Things to do in Narni


“The Lion, the Witch and the Wardrobe”…and the dungeon. Welcome to Narnia!

I’m not going to tell you any fairy tales, so don’t worry. However, be aware that Narnia does exist and is located in Umbria. In reality, the Latin word for today’s Narnia is Narni.

Narni is the geographical center of Italy, located in the south of Umbria, just 14 kilometers from Terni. It is castled on a hill around 260 meters above sea level, from which it dominates the Valnerina. It is one of Umbria’s most beautiful villages, and it is a must-see if you are in the area.

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What to see in Narni?

As we ascend from Narni Scalo to the historical center, we can see how the city has retained its strong medieval characteristics. A majestic entrance arch with two crenelated towers greets us as we enter the city as proof of this.

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We recommend parking your car and continuing on foot once you reach the arch. At this point, you have two options: you can continue the climb on foot, completely appreciating the view that can be seen from the summit of the city; or you can take the elevators, which will take you a few feet from the historic center without exerting too much effort.

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As soon as you pass through the arch, you’ll see the city’s strong medieval legacy, which is evident in its urban planning, which is full of lanes, fountains, squares, public wells, and stone arches. Walking through Narni’s streets is like stepping back in time: the ancient town is calm and collected, and stone reigns supreme, from the road surface to the rooftops and bell towers.

We almost immediately come across the Cathedral of San Giovenale, a Romanesque church dating from 1145, as we continue along the main route. The enormous canopy altar draws the eye instantly upon entering the structure, but the mosaics and wooden figurines also catch the eye. Behind the altar of San Giovenale is a cave that houses the stone sarcophagus carrying the Saint’s body.

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Continuing towards the “heart” of Narni, we arrive in Piazza dei Priori, the city’s nerve center, where the Palazzo dei Priori, which usually hosts exhibitions or events, and the imposing Town Hall, a true symbol of the City of Narni, are built by joining the three towers that are today the structure’s extremes.

The modest Romanesque church of Santa Maria Impensole, constructed by the Benedictines around 1175, is especially noteworthy. The edifice is supposed to be built on top of the ruins of a pagan temple, most likely dedicated to Bacchus. The discovery of two Roman cisterns in the basement of the cathedral lends credence to this theory.

A visit to the underground Narni, found almost by chance in 1979 by teenage speleologists, is a must-do. Entering the enigmatic underground Narnia is like diving into the past, discovering history, mysteries, secrets, and, why not, the everyday existence of a bygone era. You enter from the San Domenico Monastery’s cloister and exit nobody knows where… I’m not going to say anything else! The underground of Narnia is a true hidden gem that will astound you and leave you dumbfounded.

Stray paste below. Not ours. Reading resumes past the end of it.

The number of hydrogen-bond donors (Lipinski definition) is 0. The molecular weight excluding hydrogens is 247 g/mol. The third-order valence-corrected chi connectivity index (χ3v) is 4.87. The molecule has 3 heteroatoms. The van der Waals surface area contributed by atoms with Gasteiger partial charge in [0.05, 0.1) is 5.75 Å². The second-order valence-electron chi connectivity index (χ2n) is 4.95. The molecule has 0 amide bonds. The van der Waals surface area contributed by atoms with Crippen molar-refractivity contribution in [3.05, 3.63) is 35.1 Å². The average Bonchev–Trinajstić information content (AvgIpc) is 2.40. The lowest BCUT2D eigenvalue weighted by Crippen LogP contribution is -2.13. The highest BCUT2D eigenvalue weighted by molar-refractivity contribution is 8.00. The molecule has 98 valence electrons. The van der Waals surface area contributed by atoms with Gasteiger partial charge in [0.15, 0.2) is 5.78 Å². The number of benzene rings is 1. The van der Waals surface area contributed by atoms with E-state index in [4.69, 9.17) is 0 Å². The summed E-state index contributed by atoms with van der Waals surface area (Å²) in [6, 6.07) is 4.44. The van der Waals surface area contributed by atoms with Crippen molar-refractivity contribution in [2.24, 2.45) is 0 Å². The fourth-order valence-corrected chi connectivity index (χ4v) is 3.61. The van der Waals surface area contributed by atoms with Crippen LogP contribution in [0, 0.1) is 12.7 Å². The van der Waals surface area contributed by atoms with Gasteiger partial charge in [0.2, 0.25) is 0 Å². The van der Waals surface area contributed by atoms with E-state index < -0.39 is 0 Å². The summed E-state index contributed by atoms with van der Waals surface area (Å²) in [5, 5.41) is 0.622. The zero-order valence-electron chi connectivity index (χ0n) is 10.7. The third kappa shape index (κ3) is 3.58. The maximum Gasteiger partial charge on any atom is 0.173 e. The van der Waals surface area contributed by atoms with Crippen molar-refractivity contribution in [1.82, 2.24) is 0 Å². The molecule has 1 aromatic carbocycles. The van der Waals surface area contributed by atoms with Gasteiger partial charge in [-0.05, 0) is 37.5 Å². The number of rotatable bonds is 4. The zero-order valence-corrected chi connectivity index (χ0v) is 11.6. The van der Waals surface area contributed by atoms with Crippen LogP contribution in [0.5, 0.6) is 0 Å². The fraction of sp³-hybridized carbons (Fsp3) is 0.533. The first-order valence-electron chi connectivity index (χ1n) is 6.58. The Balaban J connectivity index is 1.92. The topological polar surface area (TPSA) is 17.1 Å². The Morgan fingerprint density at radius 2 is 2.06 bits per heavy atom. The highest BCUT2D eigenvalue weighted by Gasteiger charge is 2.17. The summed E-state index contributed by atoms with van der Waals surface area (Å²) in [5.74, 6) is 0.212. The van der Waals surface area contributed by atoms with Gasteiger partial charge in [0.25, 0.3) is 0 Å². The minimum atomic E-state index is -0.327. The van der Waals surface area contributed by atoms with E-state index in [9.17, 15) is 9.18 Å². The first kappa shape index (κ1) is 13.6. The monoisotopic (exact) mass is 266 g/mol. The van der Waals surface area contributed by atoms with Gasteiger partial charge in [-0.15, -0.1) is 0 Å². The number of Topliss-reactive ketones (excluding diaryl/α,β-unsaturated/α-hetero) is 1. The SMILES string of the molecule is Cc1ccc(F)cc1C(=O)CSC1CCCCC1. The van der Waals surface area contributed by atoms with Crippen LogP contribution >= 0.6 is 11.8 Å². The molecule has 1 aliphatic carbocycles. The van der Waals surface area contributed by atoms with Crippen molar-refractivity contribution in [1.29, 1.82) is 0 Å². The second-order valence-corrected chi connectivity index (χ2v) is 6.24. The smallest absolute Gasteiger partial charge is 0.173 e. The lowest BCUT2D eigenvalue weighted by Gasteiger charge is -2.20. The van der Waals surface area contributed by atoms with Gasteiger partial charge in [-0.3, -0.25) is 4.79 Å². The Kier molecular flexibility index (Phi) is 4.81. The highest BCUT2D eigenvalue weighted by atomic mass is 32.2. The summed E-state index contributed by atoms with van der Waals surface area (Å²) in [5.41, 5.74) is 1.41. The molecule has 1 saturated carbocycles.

If you are hungry during your tour, there are modest shops and restaurants in every intriguing corner of Narni’s medieval center that offer Umbrian specialties to sample. Whether you prefer a quick sandwich or prefer to sit and have a decent meal in quiet, you are spoiled with options.

Do you think Narnia and its historical core aren’t enough? Allow us to recommend some “goodies” to see in the area.

The beautiful Rocca Albornoz, newly restored, and the remnants of the Augustus Bridge, going back to Roman times, are both located near the settlement of Narni.

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If you venture a little further out of town, you can visit the Speco di San Francesco, one of Italy’s most famous Franciscan sanctuaries, or the Abbey of San Cassiano, a lovely Benedictine abbey dating from the ninth century.

A final piece of advice, but one that is no less crucial than the others. The Race to the Ring, Narnia’s main annual event, is a historical commemoration that has its origins in the ceremonies in honor of San Giovenale, Narnia’s patron saint.

Even though the reenactment begins the last week of April and runs through the second Sunday in May, the celebration is held on May 3.

The Ring Race attracts all of the narnesi and is a must-see sight for tourists and interested. There is no way to lose!

We come to the end of our journey to Narnia with a sense of wonder.

According to mythology, a Grifone, a mythological creature with the body of a lion and the head of an eagle, formerly dwelt along the route connecting Narnia and Perugia.

The two Umbrian cities, which were at odds with one another, decided to band together to eliminate the dangerous and aggressive beast that was feared by all. The Grifone was slain, and the two cities dismembered the animal’s carcass, selecting various portions as trophies. Perugia chose the Grifone’s white bones, while Narni chose the fair’s red flesh.

It is for this reason that the Griffon on the city coat of arms of Perugia is white, whereas that of Narni is red, according to folklore.

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